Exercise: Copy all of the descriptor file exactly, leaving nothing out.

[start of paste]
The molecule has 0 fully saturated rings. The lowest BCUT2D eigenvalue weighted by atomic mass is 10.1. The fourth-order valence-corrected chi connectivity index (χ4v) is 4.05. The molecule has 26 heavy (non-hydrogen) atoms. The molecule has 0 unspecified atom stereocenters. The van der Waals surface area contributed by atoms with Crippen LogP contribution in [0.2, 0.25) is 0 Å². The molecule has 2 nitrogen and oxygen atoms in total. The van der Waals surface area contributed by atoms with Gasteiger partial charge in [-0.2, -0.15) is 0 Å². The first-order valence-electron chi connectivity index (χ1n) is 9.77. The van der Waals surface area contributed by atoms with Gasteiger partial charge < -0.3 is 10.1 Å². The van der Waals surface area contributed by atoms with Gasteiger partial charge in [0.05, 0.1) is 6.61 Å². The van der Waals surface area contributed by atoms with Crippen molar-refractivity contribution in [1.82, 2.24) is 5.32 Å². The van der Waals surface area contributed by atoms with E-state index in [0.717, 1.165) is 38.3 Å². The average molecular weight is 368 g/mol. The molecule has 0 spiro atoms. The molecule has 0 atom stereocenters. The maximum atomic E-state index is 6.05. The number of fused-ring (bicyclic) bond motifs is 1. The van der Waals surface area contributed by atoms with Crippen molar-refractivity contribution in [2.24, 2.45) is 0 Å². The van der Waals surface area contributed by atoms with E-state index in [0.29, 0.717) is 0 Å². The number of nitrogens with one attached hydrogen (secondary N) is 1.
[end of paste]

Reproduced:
The molecule has 0 fully saturated rings. The lowest BCUT2D eigenvalue weighted by atomic mass is 10.1. The fourth-order valence-corrected chi connectivity index (χ4v) is 4.05. The molecule has 26 heavy (non-hydrogen) atoms. The molecule has 0 unspecified atom stereocenters. The van der Waals surface area contributed by atoms with Crippen LogP contribution in [0.2, 0.25) is 0 Å². The molecule has 2 nitrogen and oxygen atoms in total. The van der Waals surface area contributed by atoms with Gasteiger partial charge in [-0.2, -0.15) is 0 Å². The first-order valence-electron chi connectivity index (χ1n) is 9.77. The van der Waals surface area contributed by atoms with Gasteiger partial charge < -0.3 is 10.1 Å². The van der Waals surface area contributed by atoms with Gasteiger partial charge in [0.05, 0.1) is 6.61 Å². The van der Waals surface area contributed by atoms with Crippen molar-refractivity contribution in [1.82, 2.24) is 5.32 Å². The van der Waals surface area contributed by atoms with E-state index in [0.717, 1.165) is 38.3 Å². The average molecular weight is 368 g/mol. The molecule has 0 spiro atoms. The molecule has 0 atom stereocenters. The maximum atomic E-state index is 6.05. The number of fused-ring (bicyclic) bond motifs is 1. The van der Waals surface area contributed by atoms with Crippen molar-refractivity contribution in [2.24, 2.45) is 0 Å². The van der Waals surface area contributed by atoms with E-state index in [0.29, 0.717) is 0 Å². The number of nitrogens with one attached hydrogen (secondary N) is 1.